It is also creating opportunities for an increased role for smaller nations, since size is not the determining factor for influence in a more networked world. Qatar and the United Arab Emirates have played a pivotal role from Libya to Somalia and Yemen. I was recently in Singapore, one of the most dynamic hubs for commerce and ideas anywhere on our planet. And here in Lithuania, you bring your own deep understanding of Central and Eastern Europe and the experience of building democracy and a free market economy.
Promoting our national interests and collective security within this more complex environment is the challenge of diplomacy today:
We have to address fundamental questions of how our countries earn their living in the world, weathering economic storms and finding new ways to emerge stronger from them. We have to look further afield for opportunity, and resist the temptation of turning inwards at a time when we need to be outward-looking and engaged as never before: focussed on achieving growth and enlarging free trade, deepening the Single Market, combating protectionism and playing an even more effective and united role in foreign affairs. In Britain we are embracing this necessity:
We are looking for new allies in foreign policy, as well as new markets for trade and investment.
We have set out to be able to work as effectively with the new groupings of this century as we have done with Washington and Brussels throughout the last.
We have restored a proper emphasis on building strong bilateral relationships, since we see that as the key to regional influence and to an effective role in international organisations like the UN. This means tapping into our networks and relationships beyond Europe and America - in the Gulf, in North Africa, in Asia and throughout the Commonwealth - and reinvigorating ties with old allies like Australia, New Zealand and Canada.
We are combining this with an emphasis on what I call ‘expeditionary diplomacy’; responding to challenges before they become crises -which is why we hosted the London Conference on Cyberspace and the London Conference on Somalia within the space of the last twelve months.
And, at a time when many European countries are contracting their diplomatic network, Britain is actually on a diplomatic advance in many parts of the world.
After a decade in which quite a number of British Embassies and High Commissions were closed, we are opening up to 19 new Embassies, consulates or trade offices in India, Brazil, El Salvador, Paraguay, Liberia, Haiti, Laos, South Sudan, Madagascar, Cote D’Ivoire, and Somalia. We now have for example the largest diplomatic network in India of any nation in the world, with seven posts across the country. We will be one of very few countries in the world to have an Embassy in every nation of ASEAN. And we will are deploying 300 extra staff in more than 20 of the fastest-growing economies.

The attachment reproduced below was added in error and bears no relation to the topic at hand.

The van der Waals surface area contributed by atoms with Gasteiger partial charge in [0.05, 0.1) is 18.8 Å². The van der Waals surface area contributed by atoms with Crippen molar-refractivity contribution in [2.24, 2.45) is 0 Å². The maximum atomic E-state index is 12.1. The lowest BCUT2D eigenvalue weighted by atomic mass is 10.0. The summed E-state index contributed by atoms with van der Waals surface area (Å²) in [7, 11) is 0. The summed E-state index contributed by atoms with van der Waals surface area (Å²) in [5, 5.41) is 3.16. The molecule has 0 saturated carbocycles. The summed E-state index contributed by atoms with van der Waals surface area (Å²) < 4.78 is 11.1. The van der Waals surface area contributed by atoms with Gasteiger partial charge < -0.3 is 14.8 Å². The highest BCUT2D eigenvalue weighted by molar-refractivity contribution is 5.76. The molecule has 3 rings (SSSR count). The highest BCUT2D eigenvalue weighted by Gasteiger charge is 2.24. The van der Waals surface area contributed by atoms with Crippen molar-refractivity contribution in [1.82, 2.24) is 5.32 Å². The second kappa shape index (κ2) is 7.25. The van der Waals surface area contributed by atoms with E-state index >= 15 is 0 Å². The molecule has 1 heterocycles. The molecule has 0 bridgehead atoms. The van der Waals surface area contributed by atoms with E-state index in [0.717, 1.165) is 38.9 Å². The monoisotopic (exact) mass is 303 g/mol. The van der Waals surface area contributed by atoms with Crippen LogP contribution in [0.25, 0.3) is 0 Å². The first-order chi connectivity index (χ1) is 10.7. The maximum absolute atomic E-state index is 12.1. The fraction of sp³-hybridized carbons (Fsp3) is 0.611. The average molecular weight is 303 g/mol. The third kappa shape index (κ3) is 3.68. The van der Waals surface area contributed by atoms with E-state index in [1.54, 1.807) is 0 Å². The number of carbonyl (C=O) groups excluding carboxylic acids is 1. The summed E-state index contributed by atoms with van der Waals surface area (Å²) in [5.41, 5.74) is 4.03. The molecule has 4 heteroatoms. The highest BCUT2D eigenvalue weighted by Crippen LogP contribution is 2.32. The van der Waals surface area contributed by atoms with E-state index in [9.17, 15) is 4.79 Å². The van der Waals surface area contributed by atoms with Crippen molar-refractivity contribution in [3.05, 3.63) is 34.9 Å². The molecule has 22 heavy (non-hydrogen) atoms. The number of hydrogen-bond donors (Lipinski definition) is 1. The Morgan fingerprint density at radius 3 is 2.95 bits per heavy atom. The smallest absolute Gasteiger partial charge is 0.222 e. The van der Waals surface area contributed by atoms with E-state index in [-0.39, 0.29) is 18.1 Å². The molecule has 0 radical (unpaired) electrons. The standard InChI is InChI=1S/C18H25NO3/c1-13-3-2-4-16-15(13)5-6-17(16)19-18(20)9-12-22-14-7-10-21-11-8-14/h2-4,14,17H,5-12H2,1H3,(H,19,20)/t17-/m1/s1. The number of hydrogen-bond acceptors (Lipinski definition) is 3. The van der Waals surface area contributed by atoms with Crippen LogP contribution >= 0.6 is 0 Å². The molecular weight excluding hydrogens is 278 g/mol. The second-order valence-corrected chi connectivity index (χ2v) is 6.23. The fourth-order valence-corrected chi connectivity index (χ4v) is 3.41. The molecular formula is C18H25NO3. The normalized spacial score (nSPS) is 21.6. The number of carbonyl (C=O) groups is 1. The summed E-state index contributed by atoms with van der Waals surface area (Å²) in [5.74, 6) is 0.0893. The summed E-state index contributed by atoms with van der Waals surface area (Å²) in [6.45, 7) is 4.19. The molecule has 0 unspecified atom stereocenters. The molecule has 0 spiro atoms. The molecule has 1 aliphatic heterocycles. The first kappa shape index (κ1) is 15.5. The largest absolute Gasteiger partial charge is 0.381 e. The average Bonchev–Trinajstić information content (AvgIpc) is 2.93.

We are doing this because we are convinced it is the right long-term investment for our country. But we also believe it will benefit our allies too in many ways if Britain retains a strong, global role for many years to come.
But this diplomatic expansion does not mean that we are turning away from Europe or the United States in any way.
We completely disagree with those who think that Britain has to choose between the EU and America and the rest of the world, or those who say that we cannot undertake this diplomatic expansion without diminishing in some way these ties. Foreign policy is not a zero-sum game.
Our ties with Europe are deep. More than forty per cent of our trade is with our European partners. We are bound by vital interests and common values.
The community of European nations represents a victory for democracy and freedom. Twenty years as a young politician and, like others of my generation, the inspiration of seeing captive peoples winning their freedom from Soviet tyranny was unforgettable. I salute all those in Lithuania who made great sacrifices in that cause. You have shown in just twenty years how much a united people can achieve when they take their freedom and their destiny into their own hands.
The enlargement project, which the United Kingdom has always championed, is one of the EU’s greatest triumphs. If we compare how the nations of Central and Eastern Europe have flourished in the twenty years since the fall of Communism with how they fared in the twenty years between the wars, or compare the history of central Europe with the history of central America in the last two decades, we can see what an enormous achievement this has been. But there are different models of Europe. We do not share the belief of some in ever closer political union and our decision not to join the Euro has been proved correct for us, but we will always play a leading role in Europe.
We can use our weight in the EU to prise open markets in other parts of the world, and attract investment to the UK because of our central role in the Single Market.
And we are strong in foreign policy when the 27 nations of the European Union agree. From climate change to free trade and stability in our neighbourhood, particularly in the Western Balkans, we will always want Europe to use its collective weight in the world for our common interests.
Europe is changing because of the crisis in the Eurozone and it is impossible to predict with certainty what the EU will look like at the end of it. Every country, in or out of the Euro, will face hard and important choices. Because of the crisis and other reasons public disillusionment with the EU has never been so deep in the United Kingdom but I believe that EU membership is in the UK’s national interest, for the reasons I have given. I suspect that we are moving towards a more flexible European Union, as different countries pursue different kinds of integration. As we deal with the crisis we should remembers three things: